World News Brief, Friday January 13

Hillary Clinton denies US involvement in a car bombing that killed an Iranian nuclear scientist; Japan will reduce Iranian oil imports as part of US-led sanction; Myanmar government has negotiated ceasefire with Karen National Union; US Marines to investigate video of soldiers urinating on Taliban corpses; Mexico's drug war increasingly unpopular

Top of the Agenda: U.S. Denies Role in Killing of Iranian Nuclear Scientist

U.S. Secretary of State Hillary Clinton denied any U.S. involvement (al-Jazeera) in a car bombing that allegedly killed an Iranian nuclear scientist on Wednesday. Iran, which blamed the United States and Israel for the attack, called on the United Nations to condemn the killing in the "strongest possible terms." The incident comes amid rising tensions between the United States and Iran over the latter's nuclear program, which the West contends is intended for manufacturing nuclear weapons.


"What has raised the world's suspicions is that Iran continues to produce 20 percent enriched uranium despite the fact that this exceeds its civilian needs and, as President Mahmoud Ahmadinejad acknowledged in September, does not make economic sense," writes Olli Heinonen on

"Covert action creates the time and space for pressure to build, while reducing the need for military action. Ultimately, covert action should be aimed at bringing enough pressure to bear on Iran's leaders so that they understand they will never reach their goal of being a nuclear power," writes Andrew Cummings in the Guardian.

"Whatever the moral considerations, there is no doubt that curtailing Iran's nuclear ambitions is a paramount goal for policy-makers and security services alike, and the covert campaign appears to be the most effective means of delaying the Iranians' progress," argues this Daily Telegraph editorial.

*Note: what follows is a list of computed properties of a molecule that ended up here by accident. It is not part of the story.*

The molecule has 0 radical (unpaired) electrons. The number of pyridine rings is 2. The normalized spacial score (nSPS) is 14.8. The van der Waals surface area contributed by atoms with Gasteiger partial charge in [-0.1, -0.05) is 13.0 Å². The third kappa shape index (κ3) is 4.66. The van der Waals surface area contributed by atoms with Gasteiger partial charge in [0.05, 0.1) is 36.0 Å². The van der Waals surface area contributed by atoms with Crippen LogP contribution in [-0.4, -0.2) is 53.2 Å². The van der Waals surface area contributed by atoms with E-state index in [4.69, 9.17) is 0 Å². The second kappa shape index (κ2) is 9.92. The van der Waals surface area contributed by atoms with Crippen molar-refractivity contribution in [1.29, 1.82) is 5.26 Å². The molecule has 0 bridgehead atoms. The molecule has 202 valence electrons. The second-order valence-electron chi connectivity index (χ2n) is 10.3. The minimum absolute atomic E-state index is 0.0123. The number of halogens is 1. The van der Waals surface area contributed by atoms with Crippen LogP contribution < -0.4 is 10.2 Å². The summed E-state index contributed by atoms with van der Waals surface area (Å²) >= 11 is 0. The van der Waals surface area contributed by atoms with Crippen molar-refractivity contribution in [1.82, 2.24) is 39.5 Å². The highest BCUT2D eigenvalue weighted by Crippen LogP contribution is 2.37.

Japan to Reduce Iranian Oil Imports

Following a meeting with U.S. Treasury Secretary Timothy Geithner, Japanese Finance Minister Jun Azumi said Japan would continue to reduce its imports (al-Jazeera) of Iranian oil as part of a U.S.-led plan to sanction the country over its nuclear program.

The new sanctions regime places the United States' tactics and objectives -- a negotiated end to Iran's nuclear ambitions -- at odds. In effect, the administration has backed itself into a policy of regime change, an outcome it has little ability to influence, writes Suzanne Maloney in Foreign Affairs.

MYANMAR: Government officials negotiated a ceasefire with the Karen National Union (BBC), a rebel group in eastern Karen state that has been fighting for increased autonomy for over sixty years.



US investigates video of soldiers urinating on corpses

Mexico's drug war attracts criticism


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